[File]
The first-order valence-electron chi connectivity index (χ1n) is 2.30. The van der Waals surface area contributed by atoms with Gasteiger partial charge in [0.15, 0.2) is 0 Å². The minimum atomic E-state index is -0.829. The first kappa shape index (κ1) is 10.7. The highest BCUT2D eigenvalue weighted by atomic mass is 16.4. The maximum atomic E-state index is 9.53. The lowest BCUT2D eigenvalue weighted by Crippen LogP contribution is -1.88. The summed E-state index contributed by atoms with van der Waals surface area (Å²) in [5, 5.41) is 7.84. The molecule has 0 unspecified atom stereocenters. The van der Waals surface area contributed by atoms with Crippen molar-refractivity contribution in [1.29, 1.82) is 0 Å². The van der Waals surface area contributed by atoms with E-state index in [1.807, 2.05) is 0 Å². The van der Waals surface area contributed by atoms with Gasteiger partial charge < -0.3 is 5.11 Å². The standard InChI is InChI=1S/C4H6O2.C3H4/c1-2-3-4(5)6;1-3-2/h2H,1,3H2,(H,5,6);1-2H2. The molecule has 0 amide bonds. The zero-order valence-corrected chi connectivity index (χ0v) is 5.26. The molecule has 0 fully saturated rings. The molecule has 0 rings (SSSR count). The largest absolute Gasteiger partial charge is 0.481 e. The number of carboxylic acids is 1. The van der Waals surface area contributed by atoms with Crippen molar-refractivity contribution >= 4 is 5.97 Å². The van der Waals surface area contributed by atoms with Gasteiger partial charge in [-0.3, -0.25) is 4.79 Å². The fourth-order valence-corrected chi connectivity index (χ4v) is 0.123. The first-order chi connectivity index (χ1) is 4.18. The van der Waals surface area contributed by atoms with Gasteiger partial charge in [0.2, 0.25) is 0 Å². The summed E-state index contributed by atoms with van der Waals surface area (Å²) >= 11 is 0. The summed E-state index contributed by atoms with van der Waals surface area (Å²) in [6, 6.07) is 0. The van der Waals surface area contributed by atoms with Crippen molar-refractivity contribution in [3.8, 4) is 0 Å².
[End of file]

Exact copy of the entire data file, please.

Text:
The first-order valence-electron chi connectivity index (χ1n) is 2.30. The van der Waals surface area contributed by atoms with Gasteiger partial charge in [0.15, 0.2) is 0 Å². The minimum atomic E-state index is -0.829. The first kappa shape index (κ1) is 10.7. The highest BCUT2D eigenvalue weighted by atomic mass is 16.4. The maximum atomic E-state index is 9.53. The lowest BCUT2D eigenvalue weighted by Crippen LogP contribution is -1.88. The summed E-state index contributed by atoms with van der Waals surface area (Å²) in [5, 5.41) is 7.84. The molecule has 0 unspecified atom stereocenters. The van der Waals surface area contributed by atoms with Crippen molar-refractivity contribution in [1.29, 1.82) is 0 Å². The van der Waals surface area contributed by atoms with E-state index in [1.807, 2.05) is 0 Å². The van der Waals surface area contributed by atoms with Gasteiger partial charge < -0.3 is 5.11 Å². The standard InChI is InChI=1S/C4H6O2.C3H4/c1-2-3-4(5)6;1-3-2/h2H,1,3H2,(H,5,6);1-2H2. The molecule has 0 amide bonds. The zero-order valence-corrected chi connectivity index (χ0v) is 5.26. The molecule has 0 fully saturated rings. The molecule has 0 rings (SSSR count). The largest absolute Gasteiger partial charge is 0.481 e. The number of carboxylic acids is 1. The van der Waals surface area contributed by atoms with Crippen molar-refractivity contribution >= 4 is 5.97 Å². The van der Waals surface area contributed by atoms with Gasteiger partial charge in [-0.3, -0.25) is 4.79 Å². The fourth-order valence-corrected chi connectivity index (χ4v) is 0.123. The first-order chi connectivity index (χ1) is 4.18. The van der Waals surface area contributed by atoms with Gasteiger partial charge in [0.2, 0.25) is 0 Å². The summed E-state index contributed by atoms with van der Waals surface area (Å²) >= 11 is 0. The summed E-state index contributed by atoms with van der Waals surface area (Å²) in [6, 6.07) is 0. The van der Waals surface area contributed by atoms with Crippen molar-refractivity contribution in [3.8, 4) is 0 Å².